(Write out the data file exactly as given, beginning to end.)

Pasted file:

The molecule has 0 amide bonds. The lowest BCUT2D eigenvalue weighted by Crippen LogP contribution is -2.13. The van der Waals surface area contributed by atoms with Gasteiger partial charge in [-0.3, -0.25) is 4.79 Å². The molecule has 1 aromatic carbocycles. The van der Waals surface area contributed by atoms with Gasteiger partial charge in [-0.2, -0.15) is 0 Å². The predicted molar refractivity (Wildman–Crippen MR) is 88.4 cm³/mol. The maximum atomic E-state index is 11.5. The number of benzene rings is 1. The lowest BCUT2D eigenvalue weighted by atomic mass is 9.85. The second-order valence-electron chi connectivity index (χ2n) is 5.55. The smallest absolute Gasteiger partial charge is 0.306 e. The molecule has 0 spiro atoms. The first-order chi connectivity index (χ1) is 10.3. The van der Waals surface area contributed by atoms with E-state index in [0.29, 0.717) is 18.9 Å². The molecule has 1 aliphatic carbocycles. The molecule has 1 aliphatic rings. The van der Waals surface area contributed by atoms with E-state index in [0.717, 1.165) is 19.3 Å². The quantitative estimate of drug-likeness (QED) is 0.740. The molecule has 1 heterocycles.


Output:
The molecule has 0 amide bonds. The lowest BCUT2D eigenvalue weighted by Crippen LogP contribution is -2.13. The van der Waals surface area contributed by atoms with Gasteiger partial charge in [-0.3, -0.25) is 4.79 Å². The molecule has 1 aromatic carbocycles. The van der Waals surface area contributed by atoms with Gasteiger partial charge in [-0.2, -0.15) is 0 Å². The predicted molar refractivity (Wildman–Crippen MR) is 88.4 cm³/mol. The maximum atomic E-state index is 11.5. The number of benzene rings is 1. The lowest BCUT2D eigenvalue weighted by atomic mass is 9.85. The second-order valence-electron chi connectivity index (χ2n) is 5.55. The smallest absolute Gasteiger partial charge is 0.306 e. The molecule has 0 spiro atoms. The first-order chi connectivity index (χ1) is 10.3. The van der Waals surface area contributed by atoms with E-state index in [0.29, 0.717) is 18.9 Å². The molecule has 1 aliphatic carbocycles. The molecule has 1 aliphatic rings. The van der Waals surface area contributed by atoms with E-state index in [0.717, 1.165) is 19.3 Å². The quantitative estimate of drug-likeness (QED) is 0.740. The molecule has 1 heterocycles.